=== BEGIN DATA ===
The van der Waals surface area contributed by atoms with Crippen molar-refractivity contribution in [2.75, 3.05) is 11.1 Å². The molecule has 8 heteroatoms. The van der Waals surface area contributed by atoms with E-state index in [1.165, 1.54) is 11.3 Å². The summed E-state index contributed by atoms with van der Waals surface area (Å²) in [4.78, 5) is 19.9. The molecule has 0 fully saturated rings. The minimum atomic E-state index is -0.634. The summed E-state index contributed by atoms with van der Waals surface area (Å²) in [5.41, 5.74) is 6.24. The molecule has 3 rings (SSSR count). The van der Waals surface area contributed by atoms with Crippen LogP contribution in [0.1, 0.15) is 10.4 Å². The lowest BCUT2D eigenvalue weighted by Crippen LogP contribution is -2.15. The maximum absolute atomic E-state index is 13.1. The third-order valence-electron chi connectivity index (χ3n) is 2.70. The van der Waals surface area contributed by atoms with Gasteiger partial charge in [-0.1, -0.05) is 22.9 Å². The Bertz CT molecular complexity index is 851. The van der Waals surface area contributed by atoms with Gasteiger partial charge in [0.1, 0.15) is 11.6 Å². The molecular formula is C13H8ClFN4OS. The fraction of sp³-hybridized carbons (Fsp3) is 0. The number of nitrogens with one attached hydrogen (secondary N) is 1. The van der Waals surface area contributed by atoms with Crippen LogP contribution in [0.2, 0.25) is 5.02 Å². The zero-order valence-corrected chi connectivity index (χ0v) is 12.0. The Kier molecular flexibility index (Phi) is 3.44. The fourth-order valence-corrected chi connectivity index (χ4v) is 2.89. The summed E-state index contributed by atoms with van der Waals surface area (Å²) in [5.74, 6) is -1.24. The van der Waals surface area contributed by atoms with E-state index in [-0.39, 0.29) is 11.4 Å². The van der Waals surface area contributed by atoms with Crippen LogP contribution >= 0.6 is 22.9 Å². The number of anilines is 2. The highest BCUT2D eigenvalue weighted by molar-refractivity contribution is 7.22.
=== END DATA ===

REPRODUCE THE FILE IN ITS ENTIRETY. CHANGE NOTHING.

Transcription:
The van der Waals surface area contributed by atoms with Crippen molar-refractivity contribution in [2.75, 3.05) is 11.1 Å². The molecule has 8 heteroatoms. The van der Waals surface area contributed by atoms with E-state index in [1.165, 1.54) is 11.3 Å². The summed E-state index contributed by atoms with van der Waals surface area (Å²) in [4.78, 5) is 19.9. The molecule has 0 fully saturated rings. The minimum atomic E-state index is -0.634. The summed E-state index contributed by atoms with van der Waals surface area (Å²) in [5.41, 5.74) is 6.24. The molecule has 3 rings (SSSR count). The van der Waals surface area contributed by atoms with Crippen LogP contribution in [0.1, 0.15) is 10.4 Å². The lowest BCUT2D eigenvalue weighted by Crippen LogP contribution is -2.15. The maximum absolute atomic E-state index is 13.1. The third-order valence-electron chi connectivity index (χ3n) is 2.70. The van der Waals surface area contributed by atoms with Gasteiger partial charge in [-0.1, -0.05) is 22.9 Å². The Bertz CT molecular complexity index is 851. The van der Waals surface area contributed by atoms with Gasteiger partial charge in [0.1, 0.15) is 11.6 Å². The molecular formula is C13H8ClFN4OS. The fraction of sp³-hybridized carbons (Fsp3) is 0. The number of nitrogens with one attached hydrogen (secondary N) is 1. The van der Waals surface area contributed by atoms with Crippen LogP contribution in [0.2, 0.25) is 5.02 Å². The zero-order valence-corrected chi connectivity index (χ0v) is 12.0. The Kier molecular flexibility index (Phi) is 3.44. The fourth-order valence-corrected chi connectivity index (χ4v) is 2.89. The summed E-state index contributed by atoms with van der Waals surface area (Å²) in [5.74, 6) is -1.24. The van der Waals surface area contributed by atoms with E-state index in [-0.39, 0.29) is 11.4 Å². The van der Waals surface area contributed by atoms with Crippen LogP contribution >= 0.6 is 22.9 Å². The number of anilines is 2. The highest BCUT2D eigenvalue weighted by molar-refractivity contribution is 7.22.